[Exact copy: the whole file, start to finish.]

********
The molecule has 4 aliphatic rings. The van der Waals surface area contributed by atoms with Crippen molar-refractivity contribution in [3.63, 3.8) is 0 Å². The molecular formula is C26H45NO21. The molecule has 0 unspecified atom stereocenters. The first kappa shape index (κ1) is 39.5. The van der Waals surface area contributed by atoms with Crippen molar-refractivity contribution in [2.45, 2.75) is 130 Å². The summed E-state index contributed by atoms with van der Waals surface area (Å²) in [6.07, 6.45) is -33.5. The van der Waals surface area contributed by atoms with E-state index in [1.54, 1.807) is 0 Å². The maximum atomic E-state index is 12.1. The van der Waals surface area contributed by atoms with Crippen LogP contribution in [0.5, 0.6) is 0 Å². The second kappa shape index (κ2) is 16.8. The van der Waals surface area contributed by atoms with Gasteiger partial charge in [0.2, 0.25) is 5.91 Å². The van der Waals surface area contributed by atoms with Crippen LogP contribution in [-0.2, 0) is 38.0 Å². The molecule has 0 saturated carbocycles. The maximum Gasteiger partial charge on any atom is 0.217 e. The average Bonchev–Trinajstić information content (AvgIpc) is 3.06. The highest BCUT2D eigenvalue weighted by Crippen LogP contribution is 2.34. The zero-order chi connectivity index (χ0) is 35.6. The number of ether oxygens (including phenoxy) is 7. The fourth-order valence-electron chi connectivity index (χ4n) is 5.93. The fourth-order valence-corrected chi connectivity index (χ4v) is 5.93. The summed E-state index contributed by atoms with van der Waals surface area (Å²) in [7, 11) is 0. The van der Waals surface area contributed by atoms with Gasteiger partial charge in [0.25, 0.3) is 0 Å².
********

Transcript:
The molecule has 4 aliphatic rings. The van der Waals surface area contributed by atoms with Crippen molar-refractivity contribution in [3.63, 3.8) is 0 Å². The molecular formula is C26H45NO21. The molecule has 0 unspecified atom stereocenters. The first kappa shape index (κ1) is 39.5. The van der Waals surface area contributed by atoms with Crippen molar-refractivity contribution in [2.45, 2.75) is 130 Å². The summed E-state index contributed by atoms with van der Waals surface area (Å²) in [6.07, 6.45) is -33.5. The van der Waals surface area contributed by atoms with E-state index in [1.54, 1.807) is 0 Å². The maximum atomic E-state index is 12.1. The van der Waals surface area contributed by atoms with Crippen LogP contribution in [0.5, 0.6) is 0 Å². The second kappa shape index (κ2) is 16.8. The van der Waals surface area contributed by atoms with Gasteiger partial charge in [0.2, 0.25) is 5.91 Å². The van der Waals surface area contributed by atoms with Crippen LogP contribution in [-0.2, 0) is 38.0 Å². The molecule has 0 saturated carbocycles. The maximum Gasteiger partial charge on any atom is 0.217 e. The average Bonchev–Trinajstić information content (AvgIpc) is 3.06. The highest BCUT2D eigenvalue weighted by Crippen LogP contribution is 2.34. The zero-order chi connectivity index (χ0) is 35.6. The number of ether oxygens (including phenoxy) is 7. The fourth-order valence-electron chi connectivity index (χ4n) is 5.93. The fourth-order valence-corrected chi connectivity index (χ4v) is 5.93. The summed E-state index contributed by atoms with van der Waals surface area (Å²) in [7, 11) is 0. The van der Waals surface area contributed by atoms with Gasteiger partial charge in [0.25, 0.3) is 0 Å².